Outside of the classroom, UW engineering students solve problems around the world

If you thought engineers were nerds with pen protectors who preferred math to people, then talking to students of the UW chapter of Engineers Without Borders (EWB) will cure you of these stereotypes. The students are focused, personable, mature, persistent, deeply caring about humanity and the environment and, as you’d expect of UW engineering students, whip smart.

Take Mackenzie Fockler, a junior from Vancouver studying civil and environmental engineering. Fockler and a team of fellow students went to Tortuga, Nicaragua over their winter break. The group used locally sourced materials to expand the community’s existing water system to eight homes that currently have two wells infected with insects rendering the water unfit to drink.

“We’re also putting in another distribution system using a solar-powered system to get water to three houses. We’re working with a local contractor and electrical engineering students,” says Fockler.

Professor Faisal Hossain, who is one of two faculty advisors to the group, describes the students and their faculty advisors as “do gooders,” but not quite in the way you think.

“We take that UW knowledge and expand it and scale it up so our fellow human beings do good. To me, that is the most important thing for this club,” he says.

An engineering student working in Nicaragua.

Brandon McNerney, ’17, who is still involved with the group although he has graduated and works as a civil design engineer at a local engineering company, explains how Engineers Without Borders works.

“It’s an international organization that receives applications from communities around the world asking for engineering-related help or services. The key is the community decides the needs and then student chapters browse through and decide to work on a project,” he says.

The UW chapter, which was founded in 2005, has two other projects, one in Guatemala and one on campus. In La Vega del Volcan, a community of about 750 residents located in the mountainous area in Guatemala’s northwest, the people need a play space for children and a gathering/market space. Residents contributed ten percent of the project’s $40,000 cost so it is truly a collaborative effort.

A concrete foundation has been laid and in March 2015 the UW students and in-country collaborators constructed 12 reinforced concrete columns. The next step in March 2018 will be to finish this project with a steel roof structure designed by UW students.

This multi-year project shows the tenacity of the EWB chapter. Students have worked on it and even graduated without seeing it to completion but another team of students will work until it’s done. Each year’s student leaders train the students behind them to become leaders for the future. Now that shows commitment.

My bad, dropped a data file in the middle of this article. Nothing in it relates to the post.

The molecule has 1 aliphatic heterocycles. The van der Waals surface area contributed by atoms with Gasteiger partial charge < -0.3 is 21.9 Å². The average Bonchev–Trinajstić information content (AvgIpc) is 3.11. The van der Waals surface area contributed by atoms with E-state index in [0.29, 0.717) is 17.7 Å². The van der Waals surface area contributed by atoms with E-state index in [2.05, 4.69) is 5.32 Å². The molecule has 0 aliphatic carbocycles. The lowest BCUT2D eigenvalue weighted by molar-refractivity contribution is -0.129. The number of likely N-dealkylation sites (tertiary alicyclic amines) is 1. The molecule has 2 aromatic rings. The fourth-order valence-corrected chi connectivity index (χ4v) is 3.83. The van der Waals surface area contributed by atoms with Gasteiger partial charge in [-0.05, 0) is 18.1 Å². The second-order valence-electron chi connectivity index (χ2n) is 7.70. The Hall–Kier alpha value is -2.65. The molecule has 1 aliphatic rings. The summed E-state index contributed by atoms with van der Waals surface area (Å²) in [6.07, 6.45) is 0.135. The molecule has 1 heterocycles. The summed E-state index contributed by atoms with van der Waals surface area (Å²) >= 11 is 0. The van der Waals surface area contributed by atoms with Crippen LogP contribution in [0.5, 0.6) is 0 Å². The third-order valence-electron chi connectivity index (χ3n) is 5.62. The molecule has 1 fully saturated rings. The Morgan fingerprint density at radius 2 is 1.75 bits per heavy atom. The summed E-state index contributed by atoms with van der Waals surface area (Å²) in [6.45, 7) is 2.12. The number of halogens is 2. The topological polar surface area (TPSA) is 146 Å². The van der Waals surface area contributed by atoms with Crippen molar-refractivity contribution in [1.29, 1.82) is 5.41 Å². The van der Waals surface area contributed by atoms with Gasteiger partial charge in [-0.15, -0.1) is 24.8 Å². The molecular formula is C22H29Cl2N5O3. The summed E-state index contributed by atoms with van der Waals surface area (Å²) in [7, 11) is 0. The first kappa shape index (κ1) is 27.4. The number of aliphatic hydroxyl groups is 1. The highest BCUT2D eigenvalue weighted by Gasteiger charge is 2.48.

Annelisa Ursino is a junior in chemical engineering who handles public relations for the chapter. A west Seattle native Ursino says, “I believe in what we do; it’s not just building engineering skills but it’s solving problems for people in need. I really like that combination.”

Engineering students assess the environment in Nicaragua.

The EWB local project is a partnership with the Campus Sustainability fund. The students are building eight solar-powered, mobile charging stations for cell phones placed in high traffic areas around the Seattle campus. The idea is for students to see sustainable projects as part of daily campus life. Emily Rosenfield, a sophomore from Alaska who is team lead on the project, has 30 UW freshmen in her group. They get together at the machine shop on campus to build the portable chargers that should be ready sometime this spring.

Rebecca Neumann, assistant professor of engineering, recently joined Hossain as a faculty advisor. She says the 70 students who attend EWB meetings, are highly motivated. “They want to tackle real world problems and they are highly motivated by issues in the developing world and climate change,” she says.

It says something about the quality of UW engineering students that they are willing to commit time and energy to these projects, even as they go through an extremely demanding engineering program. Next time you go to a Husky football game look for the mobile chargers, evidence of the commitment of this group of students. The student chapter of Engineers Without Borders is a hopeful sign for the future, not just for Washington, but for the world.